Can I Add A Second Floor?

Q: We are considering adding a second floor to our home. Before advancing very far into the process I want to determine if it is even possible. Can you give me the "standards" used in constructing a home that will give it the strength to support a second floor? Is there a required stud size and spacing (or some other parameter) used in determining this?

A:  There are certain requirements that must be met by the single story framing in order to pass the building department. Roofs must be designed for their own weight plus that of any snow that might collect...or in the absence of snow, a "live" load to allow people to work on your house safely. The short answer: Since you will be removing the roof framing, it will not restrict your addition plans.

The perimeter wall framing is often selected for stud depth (to accommodate insulation) and of a grade which is available in quantity from the local supplier. Although 2 x 4 walls are most common, 2 x 6 walls are sometimes used (for the insulation reason mentioned) and they would be better able to support a future second floor. Existing 2 x 4 walls do not preclude a second floor, but they must be looked at carefully (visually and by calculation) to assure that they will accept additional load.

The headers above your existing first floor windows may need to be replaced or strengthened to support your added floor load plus new roof (often 3 times as large as the typical roof load).

The foundation system of your house may or may not accept the added floor. If you are sitting on continuous concrete footings (poured against the dirt) or have a beam and pier system (again, relying on footings poured against soil), then chances are good you can add a floor without overstressing the soil or foundation system (because most municipalities require a minimum footing *width* which is often greater than that actually needed...the greater the width, the more a  foundation can carry). If, on the other hand, your house is supported by concrete beams and drilled piers OR has a full basement, then the added load may overstress your foundations.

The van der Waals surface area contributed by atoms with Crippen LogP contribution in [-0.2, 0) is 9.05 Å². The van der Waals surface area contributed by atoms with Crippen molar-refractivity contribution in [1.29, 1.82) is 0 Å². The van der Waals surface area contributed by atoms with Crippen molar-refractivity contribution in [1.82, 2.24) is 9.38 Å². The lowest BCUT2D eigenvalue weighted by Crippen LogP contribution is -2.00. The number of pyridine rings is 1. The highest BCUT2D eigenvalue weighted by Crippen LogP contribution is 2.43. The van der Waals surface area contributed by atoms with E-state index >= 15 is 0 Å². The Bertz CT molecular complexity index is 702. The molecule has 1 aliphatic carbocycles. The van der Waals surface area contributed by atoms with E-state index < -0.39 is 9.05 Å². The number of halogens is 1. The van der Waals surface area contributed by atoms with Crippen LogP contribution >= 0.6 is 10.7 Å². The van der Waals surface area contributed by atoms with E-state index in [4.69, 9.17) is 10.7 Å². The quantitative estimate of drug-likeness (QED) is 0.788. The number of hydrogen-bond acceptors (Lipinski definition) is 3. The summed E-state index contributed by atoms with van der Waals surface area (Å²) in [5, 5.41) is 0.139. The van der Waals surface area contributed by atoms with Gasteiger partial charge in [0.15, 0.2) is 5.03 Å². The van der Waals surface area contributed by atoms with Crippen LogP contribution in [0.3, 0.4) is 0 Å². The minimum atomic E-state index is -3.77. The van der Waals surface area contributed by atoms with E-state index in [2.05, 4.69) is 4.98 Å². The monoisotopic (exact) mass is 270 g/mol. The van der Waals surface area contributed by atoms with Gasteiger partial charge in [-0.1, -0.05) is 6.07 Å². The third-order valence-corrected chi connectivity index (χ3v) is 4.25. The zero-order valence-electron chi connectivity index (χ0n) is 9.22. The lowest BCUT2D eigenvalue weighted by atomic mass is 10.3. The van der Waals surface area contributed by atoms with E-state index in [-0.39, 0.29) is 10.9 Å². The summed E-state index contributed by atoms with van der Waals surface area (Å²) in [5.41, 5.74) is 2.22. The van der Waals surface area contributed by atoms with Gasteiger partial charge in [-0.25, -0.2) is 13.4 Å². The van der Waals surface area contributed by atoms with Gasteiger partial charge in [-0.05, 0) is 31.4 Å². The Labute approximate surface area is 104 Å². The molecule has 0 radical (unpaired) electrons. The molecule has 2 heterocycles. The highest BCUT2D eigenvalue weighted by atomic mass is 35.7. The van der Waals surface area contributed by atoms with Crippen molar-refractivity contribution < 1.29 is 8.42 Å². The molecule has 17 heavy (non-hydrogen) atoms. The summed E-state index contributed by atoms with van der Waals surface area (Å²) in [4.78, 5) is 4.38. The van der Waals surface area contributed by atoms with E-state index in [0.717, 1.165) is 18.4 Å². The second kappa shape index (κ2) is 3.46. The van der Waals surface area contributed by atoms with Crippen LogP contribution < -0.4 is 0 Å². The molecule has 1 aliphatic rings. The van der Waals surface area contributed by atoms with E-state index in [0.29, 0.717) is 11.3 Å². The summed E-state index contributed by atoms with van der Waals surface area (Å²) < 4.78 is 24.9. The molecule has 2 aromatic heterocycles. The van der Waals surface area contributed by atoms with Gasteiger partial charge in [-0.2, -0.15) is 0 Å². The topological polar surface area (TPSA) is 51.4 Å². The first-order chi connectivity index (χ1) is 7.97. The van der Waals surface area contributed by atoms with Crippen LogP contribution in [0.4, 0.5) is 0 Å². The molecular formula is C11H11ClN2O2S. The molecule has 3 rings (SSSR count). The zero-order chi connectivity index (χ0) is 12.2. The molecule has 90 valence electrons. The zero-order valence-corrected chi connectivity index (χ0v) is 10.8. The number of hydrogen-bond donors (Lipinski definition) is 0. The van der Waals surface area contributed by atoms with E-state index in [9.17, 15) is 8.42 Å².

Clarification: An overstressed footing rarely fails abruptly and/or drastically. No crack/boom in the night. Rather, it "sinks" into the overcompressed soil and that portion of the house experiences "settlement". Very expensive to fix.

Chances are some of your interior walls will need to carry some of that new second floor. Expect significant underfloor work installing new footings. Existing basements create problems because you have to add columns and beams to support the wall line above. This may be inconvenient and leave you with a less than optimal basement plan. Beware sewer/water/gas lines when digging new footings. Rerouting them may be possible...and can cost a fair chunk.

Lastly, it will be obvious that by adding a second floor you are adding both mass and volume to the existing structure. Added mass means an increase in seismic forces if you live in an earthquake zone. Added volume means more "sail area" in a high wind zone. Either will almost always overtax your first floor wall's ability to resist this increase in lateral load...expect to add plywood to the exterior of your home to take care of this. Also anticipate the need to increase the ties from these walls to your foundation...a difficult and expensive task...but this is dependent on your proposed layout.

Scott McVicker, S.E.

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